Today's post is an illustration of my Mass time this week. Any mamas out there are probably familiar with all of this to the point of it being mundane, but maybe seeing it from the perspective of someone who doesn't have babies at Mass every week will put the humor back in the situation for you.
So here is my step-by-step instructions for taking a three-year-old to Mass (or any church worship):*
Make sure you sit in a pew that has an empty pew in front of you. This will come in handy for many heart-attack moments during the service as your three-year-old excitedly runs up and down the empty seat. They are blissfully unaware that one wrong move of their little toddling feet will send their head into the pew ahead of them and the rest of them into the book holders below. Looking back this should have been foreseen but please remember that only hindsight is 20/20. Don't be too hard on yourself or worry though; as you try to correct your mistake and catch them they will think you are starting a delightful game of Tag and will squeal excitedly in the middle of the day's readings while running even faster in the opposite direction.
After you finally manage to get your three-year-old back, the only way they will stay in your pew is for you to hold them for awhile. Please be aware that they are now full of energy and so will try a number of acrobatic moves in your arms to try and get that energy out. A favorite move that I have noticed is the throwing back of the body with no prior warning so they can hang their head upside down. Your entire body will be forced forward and only by some primal instinct do your feet stay glued to the ground, thereby preventing you both from tumbling into the empty pew ahead (see Step 1). You look down to see your three-year-old with arms hanging and hair standing up straight as though they have been electrically shocked. The thought goes through your head that perhaps electric shock actually is the reason they just tried to kill you both, but please note that you will think that maybe this is a reason for them doing a lot insane things. It very rarely is the reason however.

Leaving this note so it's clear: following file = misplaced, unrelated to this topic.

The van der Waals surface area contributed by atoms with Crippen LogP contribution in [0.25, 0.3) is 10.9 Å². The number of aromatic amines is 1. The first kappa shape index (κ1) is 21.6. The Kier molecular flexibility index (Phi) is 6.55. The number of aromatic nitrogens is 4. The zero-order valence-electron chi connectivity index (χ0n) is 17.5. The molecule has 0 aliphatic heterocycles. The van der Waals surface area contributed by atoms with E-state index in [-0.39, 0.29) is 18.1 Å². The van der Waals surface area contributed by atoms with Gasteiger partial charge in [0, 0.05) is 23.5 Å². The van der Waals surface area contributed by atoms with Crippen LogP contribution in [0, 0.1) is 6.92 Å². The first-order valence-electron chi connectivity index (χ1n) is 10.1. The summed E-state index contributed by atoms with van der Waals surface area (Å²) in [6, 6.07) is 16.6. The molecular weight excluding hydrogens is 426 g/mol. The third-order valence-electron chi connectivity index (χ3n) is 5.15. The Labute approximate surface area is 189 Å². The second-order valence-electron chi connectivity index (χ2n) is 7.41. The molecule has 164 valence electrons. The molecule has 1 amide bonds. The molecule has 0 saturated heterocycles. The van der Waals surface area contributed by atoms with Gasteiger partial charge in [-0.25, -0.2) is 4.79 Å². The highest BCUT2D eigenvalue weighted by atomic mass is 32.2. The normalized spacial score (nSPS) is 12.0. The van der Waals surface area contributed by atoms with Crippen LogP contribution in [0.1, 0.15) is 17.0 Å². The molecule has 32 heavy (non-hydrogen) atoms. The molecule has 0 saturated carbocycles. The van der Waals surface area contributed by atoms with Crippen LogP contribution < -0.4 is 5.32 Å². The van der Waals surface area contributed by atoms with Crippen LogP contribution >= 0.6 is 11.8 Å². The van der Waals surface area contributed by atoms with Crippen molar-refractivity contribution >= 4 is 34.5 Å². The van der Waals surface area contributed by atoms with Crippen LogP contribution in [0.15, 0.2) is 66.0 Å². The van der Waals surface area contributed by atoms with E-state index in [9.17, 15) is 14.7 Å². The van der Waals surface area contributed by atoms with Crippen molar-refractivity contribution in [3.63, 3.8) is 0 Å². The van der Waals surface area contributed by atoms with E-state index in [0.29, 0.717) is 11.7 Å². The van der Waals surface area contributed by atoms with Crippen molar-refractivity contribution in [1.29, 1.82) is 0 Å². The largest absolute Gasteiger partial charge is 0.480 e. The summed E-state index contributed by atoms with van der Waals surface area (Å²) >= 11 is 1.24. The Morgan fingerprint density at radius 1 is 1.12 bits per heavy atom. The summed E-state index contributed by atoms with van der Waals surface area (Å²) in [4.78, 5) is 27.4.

They will have a look of pure joy on their face which will make it very difficult for you to convince them that they should look at the world right-side-up for awhile. Do not be surprised at your child's sudden ability to turn themselves into an immoveable sack of potatoes; this is a normal side effect.
Give them a water pen with its special color-changing pad during the sermon. This will keep them happy and quiet for maybe 5 minutes and you will find yourself able to actually listen to the wise words you came to hear. Please don't be too shocked, however, when you turn back to your three-year-old to see them screwing and unscrewing the lid of the marker and taking little sips as water pours all over their clothes. As you wonder to yourself if this is really a problem and therefore worth the screams involved when you try to stop them (after all, its only water), their older sibling will have noticed the situation and come to the conclusion that it is in fact life-threateningly dangerous. They grab the pen and your three-year-old commences screaming until they get the pen back. Even then, however, they will still be quite shaken up and may require some hugs. Be sympathetic as they point a finger to their sibling and bury their head in your shoulder, the only actions they can muster up to convey their feelings of betrayal.
Bring someone to Mass who thinks it is funny to see what they can get a three-year-old to do and sit right next to this person. You will have contributed to bringing two new best friends together and witness many games being invented. So what if they older lady at the end of the pew is shooting daggers at you with her eyes? The melodious sounds of a child's innocent laughter, even during the Consecration, is worth it all.
It is important to instill in children that giving money to those less fortunate is important. One way to do this is to let the children put money in the collection baskets. As your child thrillingly stares at the money in a way that lets you know they are having an experience you wish they would feel for the rest the Mass, try to prevent them from putting their mouths on the dollar bills. Another tip is to not let them feed you the dollar bills, which they will try to do as their way of bringing you into their excited moment. There will be many other occasions where a three-year-old will try to feed you; sometimes it will actually be food but even in these instances do not eat it. Their sense of accomplishment will make them so proud they will try to feed you too many bites at a time with such an insistence that you will become worried they are actually trying to kill you.
As the end of the Mass draws near, your three-year-old will have finally gotten used to the fact that they need to sit still in your lap. However, they do not see anything interesting in the rows of heads in front of them so they will turn around to face you. You may be shocked to realize that your face is, in fact, an excellent toy. Squishing cheeks and touching eyes, violent kiss storms accompanied by a surprisingly strong grip on either side of your head, and trying to feed you their fingers are all "games" you can expect to be played as they read the final announcements. Refer to step 5 for more information on three-year-olds trying to feed you things.
The Mass has ended, go in as much peace as you can.
*Note: Some of these steps are not exclusive to Mass/Church time and may include other ages of children as well
Hope your day is blessed and filled with laughter!